- Merchant Accounts & Credit Processing
If you anticipate taking funds via credit cards, check cards, online payments (bitcoins) etc.. you need to be sure you select a merchant account, a credit card processor, or other digital payment processor. Things like setting up a PayPal account take a little bit of time and you will need to have your bank accounts and business information (EIN) handy.
The next set of items I’m going to label as “customer interface”. These are the items which the customer sees and interacts with. Important items to consider in this category are listed as follows:
- Customer Website
Again, this might feel basic and quite obvious, but don’t neglect this vitally important piece. Your website needs to be easy to navigate, simple to find, and clear in its purpose. Be sure you capture your audience’s eye and focus their attention on the appropriate things. Oh, and be sure you’re targeting the right customer (again, for another day).
- Product Delivery
Plan how you will be delivering your product to your customer. Will they be digitally downloading your product? Will you need to capture shipping information and process shipping? If you are selling digital goods will you offer a one-time download or multiple downloads? (i.e. Will you establish a membership website and customer portal?). Be sure to plan out how the customer gets what they pay for. You want this process to continue building their confidence they have chosen the right company and you want to keep them from any buyer’s remorse.
- Follow Up
What will you do after they have purchased your product? Are you going to add them to a mailing list? Will you email them additional information. Perhaps a physical card in the mail would be appropriate. Be sure to consider how you will continue to build a relationship with your customer. This is the point where a single-time customer will not only become a repeat customer but will also become a salesperson for you to their friends. This is the sweet spot.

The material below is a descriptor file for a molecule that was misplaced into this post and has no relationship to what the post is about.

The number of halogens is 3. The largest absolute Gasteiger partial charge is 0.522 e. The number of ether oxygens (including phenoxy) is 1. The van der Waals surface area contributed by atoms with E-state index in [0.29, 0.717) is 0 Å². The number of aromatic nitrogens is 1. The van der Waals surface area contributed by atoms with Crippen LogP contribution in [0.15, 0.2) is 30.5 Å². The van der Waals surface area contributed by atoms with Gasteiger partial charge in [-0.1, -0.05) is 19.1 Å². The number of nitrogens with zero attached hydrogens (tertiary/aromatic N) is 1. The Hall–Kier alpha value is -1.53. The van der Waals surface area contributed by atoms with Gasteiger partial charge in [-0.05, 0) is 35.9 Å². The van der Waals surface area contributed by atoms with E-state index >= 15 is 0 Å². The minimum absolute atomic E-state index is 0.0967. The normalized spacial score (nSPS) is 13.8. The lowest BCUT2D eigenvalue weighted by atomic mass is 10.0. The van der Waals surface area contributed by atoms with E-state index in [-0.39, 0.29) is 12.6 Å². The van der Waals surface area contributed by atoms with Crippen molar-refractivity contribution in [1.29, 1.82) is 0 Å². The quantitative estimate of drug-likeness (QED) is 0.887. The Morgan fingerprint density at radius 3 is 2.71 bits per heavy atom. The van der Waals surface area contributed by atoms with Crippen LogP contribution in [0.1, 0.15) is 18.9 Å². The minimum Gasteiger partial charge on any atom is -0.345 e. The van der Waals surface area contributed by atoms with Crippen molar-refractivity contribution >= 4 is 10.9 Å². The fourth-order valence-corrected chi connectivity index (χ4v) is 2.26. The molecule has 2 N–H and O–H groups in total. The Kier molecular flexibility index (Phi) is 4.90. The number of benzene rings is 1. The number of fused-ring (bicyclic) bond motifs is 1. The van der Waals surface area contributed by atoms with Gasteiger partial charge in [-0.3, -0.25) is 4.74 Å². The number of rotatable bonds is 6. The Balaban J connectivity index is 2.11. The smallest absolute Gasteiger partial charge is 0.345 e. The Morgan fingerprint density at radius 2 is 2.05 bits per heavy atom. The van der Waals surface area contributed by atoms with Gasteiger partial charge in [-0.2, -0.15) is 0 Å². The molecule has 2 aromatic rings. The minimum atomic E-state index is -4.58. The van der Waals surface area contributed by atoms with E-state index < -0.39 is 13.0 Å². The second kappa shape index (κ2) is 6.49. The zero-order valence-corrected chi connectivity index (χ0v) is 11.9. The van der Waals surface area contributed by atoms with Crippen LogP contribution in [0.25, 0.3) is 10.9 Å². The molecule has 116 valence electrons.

- Support Center
Don’t blindly think every sale will be perfect and every customer a happy one. As mush as you want to believe they all know what they are purchasing and what you are providing there will always be those times when clarification is necessary or support is required. How will you handle support? Setting up a member’s area with a support desk tool is one option. Email support and phone support are also ways to support your product. Whatever you choose as most appropriate for your business, be sure it’s ready on launch day.
Whew! That is a lot of work. Starting a small business is definitely much more than a product. And there are still other things to consider. However, I don’t want anyone feeling overwhelmed so I will leave the rest for a future post. We’ll assume at this point you’ve taken care of all the above and you have just launched your website, held your grand opening, and invited your first customers into the store. Are you done?
Absolutely not. I often find myself telling people:
You can create the world’s most beautiful website, and have the most amazing product, but it will do no good if no one ever sees it.
In the next article we’ll look at what to do after you’ve launched your product. Now that you have your small business foundation started, we’ll explore how you can make it successful.
Please let me know if you have other ideas of important things to consider when building a small business. I’d love to hear from you.
Remember, we’re all in this together!